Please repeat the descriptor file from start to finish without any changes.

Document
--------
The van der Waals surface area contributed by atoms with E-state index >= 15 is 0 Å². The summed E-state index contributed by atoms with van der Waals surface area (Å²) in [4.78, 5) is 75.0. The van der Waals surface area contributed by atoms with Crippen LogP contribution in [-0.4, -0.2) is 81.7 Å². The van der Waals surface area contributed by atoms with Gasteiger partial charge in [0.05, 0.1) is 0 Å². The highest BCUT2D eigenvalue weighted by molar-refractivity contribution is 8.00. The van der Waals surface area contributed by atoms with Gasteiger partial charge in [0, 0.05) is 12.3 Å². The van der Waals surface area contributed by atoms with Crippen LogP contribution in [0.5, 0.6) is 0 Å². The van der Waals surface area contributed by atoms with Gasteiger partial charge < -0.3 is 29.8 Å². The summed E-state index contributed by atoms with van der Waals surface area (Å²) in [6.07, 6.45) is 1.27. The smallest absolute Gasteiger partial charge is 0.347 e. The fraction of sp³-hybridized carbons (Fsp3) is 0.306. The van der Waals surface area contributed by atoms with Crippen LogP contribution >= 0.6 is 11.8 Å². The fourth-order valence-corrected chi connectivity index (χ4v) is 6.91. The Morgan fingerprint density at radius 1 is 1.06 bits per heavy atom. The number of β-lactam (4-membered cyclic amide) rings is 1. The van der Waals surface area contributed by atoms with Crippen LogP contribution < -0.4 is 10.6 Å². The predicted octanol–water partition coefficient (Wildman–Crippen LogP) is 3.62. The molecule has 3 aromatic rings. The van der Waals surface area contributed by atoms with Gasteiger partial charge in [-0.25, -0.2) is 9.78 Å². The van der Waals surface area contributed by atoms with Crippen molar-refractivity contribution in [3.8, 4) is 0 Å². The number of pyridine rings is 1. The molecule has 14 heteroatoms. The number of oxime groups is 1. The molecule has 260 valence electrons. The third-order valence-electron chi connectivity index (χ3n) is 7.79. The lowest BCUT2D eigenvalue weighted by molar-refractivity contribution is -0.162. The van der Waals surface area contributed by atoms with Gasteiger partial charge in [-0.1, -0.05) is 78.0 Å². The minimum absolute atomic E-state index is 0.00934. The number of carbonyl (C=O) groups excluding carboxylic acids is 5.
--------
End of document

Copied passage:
The van der Waals surface area contributed by atoms with E-state index >= 15 is 0 Å². The summed E-state index contributed by atoms with van der Waals surface area (Å²) in [4.78, 5) is 75.0. The van der Waals surface area contributed by atoms with Crippen LogP contribution in [-0.4, -0.2) is 81.7 Å². The van der Waals surface area contributed by atoms with Gasteiger partial charge in [0.05, 0.1) is 0 Å². The highest BCUT2D eigenvalue weighted by molar-refractivity contribution is 8.00. The van der Waals surface area contributed by atoms with Gasteiger partial charge in [0, 0.05) is 12.3 Å². The van der Waals surface area contributed by atoms with Crippen LogP contribution in [0.5, 0.6) is 0 Å². The van der Waals surface area contributed by atoms with Gasteiger partial charge < -0.3 is 29.8 Å². The summed E-state index contributed by atoms with van der Waals surface area (Å²) in [6.07, 6.45) is 1.27. The smallest absolute Gasteiger partial charge is 0.347 e. The fraction of sp³-hybridized carbons (Fsp3) is 0.306. The van der Waals surface area contributed by atoms with Crippen LogP contribution >= 0.6 is 11.8 Å². The fourth-order valence-corrected chi connectivity index (χ4v) is 6.91. The Morgan fingerprint density at radius 1 is 1.06 bits per heavy atom. The number of β-lactam (4-membered cyclic amide) rings is 1. The van der Waals surface area contributed by atoms with Crippen LogP contribution < -0.4 is 10.6 Å². The predicted octanol–water partition coefficient (Wildman–Crippen LogP) is 3.62. The molecule has 3 aromatic rings. The van der Waals surface area contributed by atoms with Gasteiger partial charge in [-0.25, -0.2) is 9.78 Å². The van der Waals surface area contributed by atoms with Crippen molar-refractivity contribution in [3.8, 4) is 0 Å². The number of pyridine rings is 1. The molecule has 14 heteroatoms. The number of oxime groups is 1. The molecule has 260 valence electrons. The third-order valence-electron chi connectivity index (χ3n) is 7.79. The lowest BCUT2D eigenvalue weighted by molar-refractivity contribution is -0.162. The van der Waals surface area contributed by atoms with Gasteiger partial charge in [-0.1, -0.05) is 78.0 Å². The minimum absolute atomic E-state index is 0.00934. The number of carbonyl (C=O) groups excluding carboxylic acids is 5.